Heads Up Interface

The gameboy normally draws sprites over both the window and background, and the window over the background. In Galactic Armada, The background is vertically scrolling. This means the HUD (the score text and number) needs to be draw on the window, which is separate from the background.

On our HUD, we’ll draw both our score and our lives. We’ll also use STAT interrupts to make sure nothing covers the HUD.

STAT Interrupts & the window

The window is not enabled by default. We can enable the window using the LCDC register. RGBDS comes with constants that will help us.

⚠️ NOTE: The window can essentially be a copy of the background. The LCDCF_WIN9C00|LCDCF_BG9800 portion makes the background and window use different tilemaps when drawn. There’s only one problem. Since the window is drawn between sprites and the background. Without any extra effort, our scrolling background tilemap will be covered by our window. In addition, our sprites will be drawn over our hud. For this, we’ll need STAT interrupts. Fore more information on STAT interrupts, check out the pandocs: https://gbdev.io/pandocs/Interrupt_Sources.html


Using the STAT interrupt

One very popular use is to indicate to the user when the video hardware is about to redraw a given LCD line. This can be useful for dynamically controlling the SCX/SCY registers ($FF43/$FF42) to perform special video effects.

Example application: set LYC to WY, enable LY=LYC interrupt, and have the handler disable sprites. This can be used if you use the window for a text box (at the bottom of the screen), and you want sprites to be hidden by the text box.

With STAT interrupts, we can implement raster effects. in our case, we’ll enable the window and stop drawing sprites on the first 8 scanlines. Afterwards, we’ll show sprites and disable the window layer for the remaining scanlines. This makes sure nothing overlaps our HUD, and that our background is fully shown also.

Initiating & Disabling STAT interrupts

In our gameplay game state, at different points in time, we initialized and disabled interrupts. Here’s the logic for those functions in our “src/main/states/gameplay/hud.asm” file:

INCLUDE "src/main/utils/hardware.inc"

 SECTION "Interrupts", ROM0

	xor a
	ldh [rSTAT], a


    ld a, IEF_STAT
	ldh [rIE], a
	xor a
	ldh [rIF], a

	; This makes our stat interrupts occur when the current scanline is equal to the rLYC register
	ld a, STATF_LYC
	ldh [rSTAT], a

	; We'll start with the first scanline
	; The first stat interrupt will call the next time rLY = 0
	xor a
	ldh [rLYC], a


Defining STAT interrupts

Our actual STAT interrupts must be located at $0048. We’ll define different paths depending on what our LYC variable’s value is when executed.

; Define a new section and hard-code it to be at $0048.
SECTION "Stat Interrupt", ROM0[$0048]

	push af

	; Check if we are on the first scanline
	ldh a, [rLYC]
	and a
	jp z, LYCEqualsZero


	; Don't call the next stat interrupt until scanline 8
	xor a
	ldh [rLYC], a

	; Turn the LCD on including sprites. But no window
	ldh [rLCDC], a

	jp EndStatInterrupts


	; Don't call the next stat interrupt until scanline 8
	ld a, 8
	ldh [rLYC], a

	; Turn the LCD on including the window. But no sprites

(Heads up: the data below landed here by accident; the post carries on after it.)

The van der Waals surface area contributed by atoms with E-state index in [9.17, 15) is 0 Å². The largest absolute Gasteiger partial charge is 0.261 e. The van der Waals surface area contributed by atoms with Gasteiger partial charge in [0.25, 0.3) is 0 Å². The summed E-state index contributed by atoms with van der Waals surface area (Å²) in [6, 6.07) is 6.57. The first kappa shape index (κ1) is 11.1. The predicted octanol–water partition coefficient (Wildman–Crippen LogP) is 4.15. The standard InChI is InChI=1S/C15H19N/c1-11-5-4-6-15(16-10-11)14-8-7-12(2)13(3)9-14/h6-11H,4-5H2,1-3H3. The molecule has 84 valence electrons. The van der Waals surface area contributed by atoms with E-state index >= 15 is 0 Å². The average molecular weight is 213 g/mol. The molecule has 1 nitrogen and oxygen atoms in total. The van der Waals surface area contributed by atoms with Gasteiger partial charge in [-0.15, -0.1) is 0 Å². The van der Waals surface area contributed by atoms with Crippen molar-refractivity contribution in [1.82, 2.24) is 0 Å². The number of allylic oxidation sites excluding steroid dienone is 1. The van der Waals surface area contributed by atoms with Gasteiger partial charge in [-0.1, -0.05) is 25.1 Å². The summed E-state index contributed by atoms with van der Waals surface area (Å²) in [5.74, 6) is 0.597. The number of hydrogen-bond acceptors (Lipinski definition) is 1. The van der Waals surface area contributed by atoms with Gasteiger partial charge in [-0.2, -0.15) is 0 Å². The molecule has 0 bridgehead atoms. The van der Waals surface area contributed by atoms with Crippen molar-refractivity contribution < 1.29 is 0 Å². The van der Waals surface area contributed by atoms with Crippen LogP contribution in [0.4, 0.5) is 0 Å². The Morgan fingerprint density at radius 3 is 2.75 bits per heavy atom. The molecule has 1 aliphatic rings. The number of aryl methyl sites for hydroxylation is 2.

ldh [rLCDC], a


	pop af


That should be all it takes to get a properly drawn HUD. For more details, check out the code in the repo or ask questions on the gbdev discord server.

Keeping Score and Drawing Score on the HUD

To keep things simple, back in our gameplay game state, we used 6 different bytes to hold our score.Each byte will hold a value between 0 and 9, and represents a specific digit in the score. So it’s easy to loop through and edit the score number on the HUD: The First byte represents the left-most digit, and the last byte represents the right-most digit.


When the score increases, we’ll increase digits on the right. As they go higher than 9, we’ll reset back to 0 and increase the previous byte .


    ; We have 6 digits, start with the right-most digit (the last byte)
    ld c, 0
    ld hl, wScore+5


    ; Increase the digit 
    ld a, [hl]
    inc a
    ld [hl], a

    ; Stop if it hasn't gone past 0
    cp 9
    ret c

; If it HAS gone past 9

    ; Increase a counter so we can not go out of our scores bounds
    inc c
    ld a, c

    ; Check if we've gone over our scores bounds
    cp 6
    ret z

    ; Reset the current digit to zero
    ; Then go to the previous byte (visually: to the left)
    ld a, 0
    ld [hl], a
    ld [hld], a

    jp IncreaseScore_Loop

We can call that score whenever a bullet hits an enemy. This function however does not draw our score on the background. We do that the same way we drew text previously:


    ; Our score has max 6 digits
    ; We'll start with the left-most digit (visually) which is also the first byte
    ld c, 6
    ld hl, wScore
    ld de, $9C06 ; The window tilemap starts at $9C00


    ld a, [hli]
    add 10 ; our numeric tiles start at tile 10, so add to 10 to each bytes value
    ld [de], a

    ; Decrease how many numbers we have drawn
    dec c
    ; Stop when we've drawn all the numbers
    ret z

    ; Increase which tile we are drawing to
    inc de

    jp DrawScore_Loop

Because we’ll only ever have 3 lives, drawing our lives is much easier. The numeric characters in our text font start at 10, so we just need to put on the window, our lives plus 10.


    ld hl, wLives
    ld de, $9C13 ; The window tilemap starts at $9C00

    ld a, [hl]
    add 10 ; our numeric tiles start at tile 10, so add 10 to each bytes value
    ld [de], a